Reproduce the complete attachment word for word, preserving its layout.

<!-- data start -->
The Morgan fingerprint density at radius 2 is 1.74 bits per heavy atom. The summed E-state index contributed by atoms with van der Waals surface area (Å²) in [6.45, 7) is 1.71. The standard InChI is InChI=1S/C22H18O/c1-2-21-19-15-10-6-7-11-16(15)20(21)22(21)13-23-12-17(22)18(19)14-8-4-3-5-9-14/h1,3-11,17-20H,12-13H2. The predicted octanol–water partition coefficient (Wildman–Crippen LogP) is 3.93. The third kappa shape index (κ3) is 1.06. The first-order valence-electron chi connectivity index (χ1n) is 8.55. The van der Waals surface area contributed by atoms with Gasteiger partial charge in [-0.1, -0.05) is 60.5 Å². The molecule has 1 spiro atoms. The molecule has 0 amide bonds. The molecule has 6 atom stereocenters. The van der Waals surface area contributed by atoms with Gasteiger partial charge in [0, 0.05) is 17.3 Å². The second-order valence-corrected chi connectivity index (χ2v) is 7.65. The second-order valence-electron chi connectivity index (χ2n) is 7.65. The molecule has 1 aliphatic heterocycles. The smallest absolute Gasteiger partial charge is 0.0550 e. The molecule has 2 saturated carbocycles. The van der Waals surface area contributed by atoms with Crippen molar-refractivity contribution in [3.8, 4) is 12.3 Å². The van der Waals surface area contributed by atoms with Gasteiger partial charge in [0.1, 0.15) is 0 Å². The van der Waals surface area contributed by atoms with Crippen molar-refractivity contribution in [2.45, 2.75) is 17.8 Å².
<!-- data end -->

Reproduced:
The Morgan fingerprint density at radius 2 is 1.74 bits per heavy atom. The summed E-state index contributed by atoms with van der Waals surface area (Å²) in [6.45, 7) is 1.71. The standard InChI is InChI=1S/C22H18O/c1-2-21-19-15-10-6-7-11-16(15)20(21)22(21)13-23-12-17(22)18(19)14-8-4-3-5-9-14/h1,3-11,17-20H,12-13H2. The predicted octanol–water partition coefficient (Wildman–Crippen LogP) is 3.93. The third kappa shape index (κ3) is 1.06. The first-order valence-electron chi connectivity index (χ1n) is 8.55. The van der Waals surface area contributed by atoms with Gasteiger partial charge in [-0.1, -0.05) is 60.5 Å². The molecule has 1 spiro atoms. The molecule has 0 amide bonds. The molecule has 6 atom stereocenters. The van der Waals surface area contributed by atoms with Gasteiger partial charge in [0, 0.05) is 17.3 Å². The second-order valence-corrected chi connectivity index (χ2v) is 7.65. The second-order valence-electron chi connectivity index (χ2n) is 7.65. The molecule has 1 aliphatic heterocycles. The smallest absolute Gasteiger partial charge is 0.0550 e. The molecule has 2 saturated carbocycles. The van der Waals surface area contributed by atoms with Crippen molar-refractivity contribution in [3.8, 4) is 12.3 Å². The van der Waals surface area contributed by atoms with Gasteiger partial charge in [0.1, 0.15) is 0 Å². The van der Waals surface area contributed by atoms with Crippen molar-refractivity contribution in [2.45, 2.75) is 17.8 Å².